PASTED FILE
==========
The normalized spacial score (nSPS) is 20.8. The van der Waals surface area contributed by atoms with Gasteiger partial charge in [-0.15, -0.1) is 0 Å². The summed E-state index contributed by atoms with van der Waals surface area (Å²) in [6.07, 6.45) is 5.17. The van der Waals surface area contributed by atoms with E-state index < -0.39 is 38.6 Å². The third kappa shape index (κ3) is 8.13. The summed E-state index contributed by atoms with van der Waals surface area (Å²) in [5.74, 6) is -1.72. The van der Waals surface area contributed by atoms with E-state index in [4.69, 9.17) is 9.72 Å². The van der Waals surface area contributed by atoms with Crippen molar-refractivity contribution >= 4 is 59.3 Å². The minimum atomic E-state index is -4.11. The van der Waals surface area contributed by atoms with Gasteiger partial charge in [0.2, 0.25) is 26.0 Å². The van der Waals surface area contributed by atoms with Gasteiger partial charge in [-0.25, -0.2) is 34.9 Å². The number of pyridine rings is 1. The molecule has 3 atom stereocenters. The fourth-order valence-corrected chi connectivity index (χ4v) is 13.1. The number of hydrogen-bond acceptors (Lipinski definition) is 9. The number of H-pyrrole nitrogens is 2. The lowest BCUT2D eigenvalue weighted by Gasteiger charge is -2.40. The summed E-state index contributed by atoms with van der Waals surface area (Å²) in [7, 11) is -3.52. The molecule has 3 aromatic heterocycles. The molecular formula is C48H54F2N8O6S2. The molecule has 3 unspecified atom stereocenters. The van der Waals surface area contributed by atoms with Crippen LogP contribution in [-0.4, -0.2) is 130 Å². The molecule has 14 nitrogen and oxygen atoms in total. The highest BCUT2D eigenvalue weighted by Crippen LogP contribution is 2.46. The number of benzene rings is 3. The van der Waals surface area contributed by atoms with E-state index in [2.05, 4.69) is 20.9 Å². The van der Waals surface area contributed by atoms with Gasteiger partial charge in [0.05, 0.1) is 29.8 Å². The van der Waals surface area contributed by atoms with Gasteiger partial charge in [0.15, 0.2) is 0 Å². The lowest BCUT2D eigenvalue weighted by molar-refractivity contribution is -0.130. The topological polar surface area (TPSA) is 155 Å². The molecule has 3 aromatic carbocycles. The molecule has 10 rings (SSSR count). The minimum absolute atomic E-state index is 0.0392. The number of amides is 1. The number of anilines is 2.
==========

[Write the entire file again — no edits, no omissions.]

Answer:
The normalized spacial score (nSPS) is 20.8. The van der Waals surface area contributed by atoms with Gasteiger partial charge in [-0.15, -0.1) is 0 Å². The summed E-state index contributed by atoms with van der Waals surface area (Å²) in [6.07, 6.45) is 5.17. The van der Waals surface area contributed by atoms with E-state index < -0.39 is 38.6 Å². The third kappa shape index (κ3) is 8.13. The summed E-state index contributed by atoms with van der Waals surface area (Å²) in [5.74, 6) is -1.72. The van der Waals surface area contributed by atoms with E-state index in [4.69, 9.17) is 9.72 Å². The van der Waals surface area contributed by atoms with Crippen molar-refractivity contribution >= 4 is 59.3 Å². The minimum atomic E-state index is -4.11. The van der Waals surface area contributed by atoms with Gasteiger partial charge in [0.2, 0.25) is 26.0 Å². The van der Waals surface area contributed by atoms with Gasteiger partial charge in [-0.25, -0.2) is 34.9 Å². The number of pyridine rings is 1. The molecule has 3 atom stereocenters. The fourth-order valence-corrected chi connectivity index (χ4v) is 13.1. The number of hydrogen-bond acceptors (Lipinski definition) is 9. The number of H-pyrrole nitrogens is 2. The lowest BCUT2D eigenvalue weighted by Gasteiger charge is -2.40. The summed E-state index contributed by atoms with van der Waals surface area (Å²) in [7, 11) is -3.52. The molecule has 3 aromatic heterocycles. The molecular formula is C48H54F2N8O6S2. The molecule has 3 unspecified atom stereocenters. The van der Waals surface area contributed by atoms with Crippen LogP contribution in [-0.4, -0.2) is 130 Å². The molecule has 14 nitrogen and oxygen atoms in total. The highest BCUT2D eigenvalue weighted by Crippen LogP contribution is 2.46. The number of benzene rings is 3. The van der Waals surface area contributed by atoms with E-state index in [2.05, 4.69) is 20.9 Å². The van der Waals surface area contributed by atoms with Gasteiger partial charge in [0.05, 0.1) is 29.8 Å². The van der Waals surface area contributed by atoms with Gasteiger partial charge in [0.15, 0.2) is 0 Å². The lowest BCUT2D eigenvalue weighted by molar-refractivity contribution is -0.130. The topological polar surface area (TPSA) is 155 Å². The molecule has 3 aromatic carbocycles. The molecule has 10 rings (SSSR count). The minimum absolute atomic E-state index is 0.0392. The number of amides is 1. The number of anilines is 2.